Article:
Harold Shipman, probably the world's worst serial killer ever, was sentenced to 15 life sentences in jail in 2000. The exact number of people who he killed is now known, but it is said to be at least 500. In January 2004 he hanged himself in his cell.

Another famous killer, Roy Whiting, who murdered Sarah Payne, aged 8, now occupies the cell in which Shipman hanged himself. He says that Shipman's ghost haunts the cell.


15 January 2007



By Jeremy Armstrong

EVIL Roy Whiting has told prison warders he is too terrified to sleep in his new cell because it is haunted by the ghost of Dr Death Harold Shipman.

Child killer Roy Whiting says his cell is haunted by the ghost of Harold Shipman, the world's worst ever serial killer

Paedophile Whiting, 47, who murdered eight-year-old Sarah Payne, claims he is scared witless by eerie noises and "strange goings on".

Two weeks ago he was moved into Wakefield Prison's cell D336, the place where serial killer Shipman hanged himself.

But he has already complained about the haunting to the governor, his psychiatrist and jail staff.

Harold Shipman, the world's most prolific serial killer, was sentenced to 15 consecutive life sentences in 2000. He hanged himself in his cell in January 2004. He murdered at least 500 people.

A source at the West Yorkshire jail said: "He has been in to see the governor demanding a move. He wants out.

"He says he cannot sleep at night because of strange noises and is convinced the ghost of Harold Shipman has returned. He will no doubt be going on about his Human Rights being abused next.

"There is very little sympathy for him from staff. But if he keeps on complaining, he will no doubt end up being moved."

Whiting had been kept in a segregation unit for sex offenders before the move.

He claims the hauntings began in earnest the closer it got to the third anniversary of Shipman's suicide on Saturday.

Many prisoners in Wakefield believe cell D336 is jinxed. Another inmate, Jasbir Singh Rai, 32, was found hanged there in April 1987.

But warders think Whiting is being targeted not by the spectre of Shipman, below - but by non-sex offender inmates who are deliberately making spooky noises to torment him.

The insider said: "Prisoners in the neighbouring cells are winding him up, making strange noises when he is asleep.

The 'straights,' as they are called, left a noose in there for him to find, which hasn't helped."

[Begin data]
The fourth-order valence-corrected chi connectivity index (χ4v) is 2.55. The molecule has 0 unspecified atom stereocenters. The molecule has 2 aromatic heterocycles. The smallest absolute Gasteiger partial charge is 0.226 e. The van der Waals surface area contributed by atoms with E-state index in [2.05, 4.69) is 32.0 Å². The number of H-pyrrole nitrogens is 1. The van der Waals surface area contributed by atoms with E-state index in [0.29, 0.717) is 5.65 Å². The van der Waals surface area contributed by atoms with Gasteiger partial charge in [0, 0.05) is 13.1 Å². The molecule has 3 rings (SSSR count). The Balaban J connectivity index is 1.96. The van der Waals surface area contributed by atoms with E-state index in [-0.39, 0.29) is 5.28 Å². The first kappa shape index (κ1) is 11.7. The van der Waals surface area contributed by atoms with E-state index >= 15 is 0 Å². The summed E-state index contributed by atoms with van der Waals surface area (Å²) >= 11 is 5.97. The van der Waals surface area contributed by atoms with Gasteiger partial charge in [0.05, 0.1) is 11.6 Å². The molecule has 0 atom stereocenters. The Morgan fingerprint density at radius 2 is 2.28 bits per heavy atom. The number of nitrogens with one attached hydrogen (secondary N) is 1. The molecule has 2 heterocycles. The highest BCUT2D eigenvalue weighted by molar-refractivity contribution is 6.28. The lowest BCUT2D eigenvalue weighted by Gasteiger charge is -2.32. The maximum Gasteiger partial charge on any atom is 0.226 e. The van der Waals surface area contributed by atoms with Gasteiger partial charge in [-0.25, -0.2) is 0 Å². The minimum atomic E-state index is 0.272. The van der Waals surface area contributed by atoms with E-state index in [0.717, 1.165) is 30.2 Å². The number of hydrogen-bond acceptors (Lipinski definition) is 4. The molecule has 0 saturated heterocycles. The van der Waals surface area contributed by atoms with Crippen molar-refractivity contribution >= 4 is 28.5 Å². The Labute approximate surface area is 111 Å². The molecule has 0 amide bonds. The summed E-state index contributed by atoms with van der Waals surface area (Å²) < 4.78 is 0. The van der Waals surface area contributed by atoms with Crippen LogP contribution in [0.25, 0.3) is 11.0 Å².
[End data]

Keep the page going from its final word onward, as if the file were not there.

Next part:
Whiting's behaviour has become increasingly erratic as a result of the so-called haunting. He is increasingly smelly, bedraggled and unkempt and spends his free time wandering around looking for used cigarette ends. Whiting snatched Sarah on 1 July 2000 near her grandparents' home in West Sussex. Her body was discovered in a field in Pulborough 16 days later.

Fibres from Whiting's van were found on Sarah's shoe. He was sentenced to life for kidnap and murder and is not to be considered for parole until he is at least 93.

Shipman, 58, from Hyde, Greater Manchester, murdered at least 250 of his patients and was sentenced to 15 life sentences. He worked on a biography of Napoleon while in the D-Wing cell.

He used to stay in there reading books and newspapers and writing his prison diary. It contained several entries about his suicide plans.

Wakefield Jail holds some some of Britain's most depraved criminals - earning it the nickname Monster Mansion. They include Soham beast Ian Huntley, Babes In The Wood murderer Russell Bishop, serial killer Robert Maudsley, and quadruple killer Mark Hobson.

The capacity is supposed to be 581, including a maximum of 100 category A and 10 high-risk category A inmates.

jeremy.armstrong@mirror.co.uk (external - login to view)

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Shipman was prosecuted for the murders of Marie West, Irene Turner, Lizzie Adams, Jean Lilley, Ivy Lomas, Muriel Grimshaw, Marie Quinn, Kathleen Wagstaff, Bianka Pomfret, Naomi Nuttall, Pamela Hillier, Maureen Ward, Winifred Mellor, Joan Melia and Kathleen Grundy, over a period from 1995 to 1998. They were all given lethal injections of diamorphine. For each of the 15 victims he was given a life sentence.

Although there were many other cases that could have been brought to court, it was concluded that it would be hard to have a fair trial, in view of the enormous publicity (external - login to view) surrounding the original trial; in any case, a further trial would be unnecessary, given the existing sentence (he was, in effect, sentenced to 450 years in jail). The Shipman Inquiry concluded that Shipman was probably responsible for around FIVE HUNDRED deaths.
Last edited by Blackleaf; Jan 15th, 2007 at 01:58 PM..